But that’s not doing anyone any favours. I’m going to set out my personal opinion below, and readers can assess for yourself (feel free to disagree in the comments below).
Personally, I am far more bullish on China real estate than European real estate going forward.
The way I see it, Western Europe is a highly developed market, and a lot of the properties are richly valued. What Europe has going for it though, are the incredibly low interest rates. If you buy a warehouse at a 5% NPI Yield and borrow at 1%, that’s a massive 4% spread you’ve made right there. So you’re earning on the income spread every year, and if property prices gradually appreciate, you also get to earn on the capital gains. It’s a really good deal, and it’s why other REITs like CCT have gone into Europe recently as well. In fact, the only other geography with a similar dynamic is Japan.
The problem with this though, is that the ECB literally just announced their plan to increase interest rates in September, and cut QE starting from next year. Without the ECB backstop in place, I’m not fully certain what will happen to interest rates in Europe. The entire Eurozone is, in my opinion, one political crisis away from a massive rerating of bond prices (just look at Italy).
Not only that, but the long term future for Europe is not clear to me. I’ve always felt that the EU in its current form is not workable, and that there would eventually have to be huge political change.
China on the other hand, has a different dynamic. The onshore interest rates are not cheap (which is why it looks like MLT funded offshore), and property prices can be quite fully valued. However, China is undergoing a massive economic transformation as they transition from an export driven economy to a consumption fuelled economy. If you believe in the China miracle (as I do), I think the next few decades are going to see hundreds of millions of Chinese consumers being lifted into the middle class. A rising tide lifts all boats, and what MLT has going for it is this massive Asian/Chinese tailwind.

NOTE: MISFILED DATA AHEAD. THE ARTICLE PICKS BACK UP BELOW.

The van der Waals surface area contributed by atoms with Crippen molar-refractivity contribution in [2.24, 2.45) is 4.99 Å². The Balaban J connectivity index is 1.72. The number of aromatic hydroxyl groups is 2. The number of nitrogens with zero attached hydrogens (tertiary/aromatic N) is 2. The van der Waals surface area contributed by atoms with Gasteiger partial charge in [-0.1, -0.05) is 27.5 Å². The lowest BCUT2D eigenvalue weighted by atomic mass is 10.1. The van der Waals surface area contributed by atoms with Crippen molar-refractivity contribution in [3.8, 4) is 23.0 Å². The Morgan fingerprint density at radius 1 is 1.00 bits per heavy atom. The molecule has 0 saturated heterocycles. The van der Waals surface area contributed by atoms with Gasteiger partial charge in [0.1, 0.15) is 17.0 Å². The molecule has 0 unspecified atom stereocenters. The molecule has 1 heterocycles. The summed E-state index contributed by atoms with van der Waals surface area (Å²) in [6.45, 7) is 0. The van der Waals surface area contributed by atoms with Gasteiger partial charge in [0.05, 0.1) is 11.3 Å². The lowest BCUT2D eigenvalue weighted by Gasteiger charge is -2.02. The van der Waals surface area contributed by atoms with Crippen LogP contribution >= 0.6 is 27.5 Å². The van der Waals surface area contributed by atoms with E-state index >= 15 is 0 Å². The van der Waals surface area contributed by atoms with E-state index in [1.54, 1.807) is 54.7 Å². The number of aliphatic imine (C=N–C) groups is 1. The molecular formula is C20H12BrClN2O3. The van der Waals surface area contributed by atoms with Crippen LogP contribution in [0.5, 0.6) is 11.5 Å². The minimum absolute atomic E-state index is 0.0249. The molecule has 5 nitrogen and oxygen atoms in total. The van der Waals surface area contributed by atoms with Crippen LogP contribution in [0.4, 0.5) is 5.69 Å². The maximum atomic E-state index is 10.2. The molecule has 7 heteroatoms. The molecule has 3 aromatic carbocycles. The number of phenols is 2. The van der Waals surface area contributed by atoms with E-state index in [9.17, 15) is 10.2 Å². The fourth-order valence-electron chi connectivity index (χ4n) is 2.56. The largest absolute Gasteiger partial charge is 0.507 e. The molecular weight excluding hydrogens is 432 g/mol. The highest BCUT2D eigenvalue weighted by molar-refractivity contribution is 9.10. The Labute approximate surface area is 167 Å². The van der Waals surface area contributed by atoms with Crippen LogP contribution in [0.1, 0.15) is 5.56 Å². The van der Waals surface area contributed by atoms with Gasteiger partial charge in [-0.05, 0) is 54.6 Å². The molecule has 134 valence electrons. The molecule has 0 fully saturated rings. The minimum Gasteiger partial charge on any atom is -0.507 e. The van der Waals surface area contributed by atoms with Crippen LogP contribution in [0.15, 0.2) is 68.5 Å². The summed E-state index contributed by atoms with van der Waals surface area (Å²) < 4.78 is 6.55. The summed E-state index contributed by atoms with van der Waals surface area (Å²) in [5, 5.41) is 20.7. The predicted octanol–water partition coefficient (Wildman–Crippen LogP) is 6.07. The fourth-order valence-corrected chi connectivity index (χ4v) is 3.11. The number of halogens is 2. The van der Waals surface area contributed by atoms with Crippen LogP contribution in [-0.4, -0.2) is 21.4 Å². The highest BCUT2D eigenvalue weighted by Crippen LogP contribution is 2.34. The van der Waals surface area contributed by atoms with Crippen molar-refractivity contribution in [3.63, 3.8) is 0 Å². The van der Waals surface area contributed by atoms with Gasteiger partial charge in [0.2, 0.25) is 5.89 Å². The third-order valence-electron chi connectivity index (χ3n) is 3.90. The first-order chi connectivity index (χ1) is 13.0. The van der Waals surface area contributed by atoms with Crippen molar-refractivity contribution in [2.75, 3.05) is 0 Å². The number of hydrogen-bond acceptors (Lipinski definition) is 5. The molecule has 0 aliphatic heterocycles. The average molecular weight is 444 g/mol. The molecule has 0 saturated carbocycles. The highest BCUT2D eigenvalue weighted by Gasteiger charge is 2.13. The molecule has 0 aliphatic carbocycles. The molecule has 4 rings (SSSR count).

It’s the same story for the rest of MLT and FLT’s portfolio. MLT’s current portfolio is Asia centric, while FLT’s current portfolio is wholly Australian. Australia is a highly developed market, so while you get stability, you may not have the same kind of growth that Asia can offer (but of course, this comes with greater risk as well).
Again, it’s going to be a tie here. Both REITs have very different geographical focuses, and the one you pick will likely reflect your world view of the decades to come.
Quality of Assets
I’ve added some obligatory pictures on the NPI Yield, NLA, Occupancy and WALE numbers below. One notable point that jumped out was that the MLT acquisition portfolio has a WALE of 3.3, while FLT’s is 8.0. This is reflected in the enlarged portfolio as well (3.5 for MLT vs 7.1 for FLT). While this may look bad at first glance, I think it merely reflects the different market practices in their respective markets.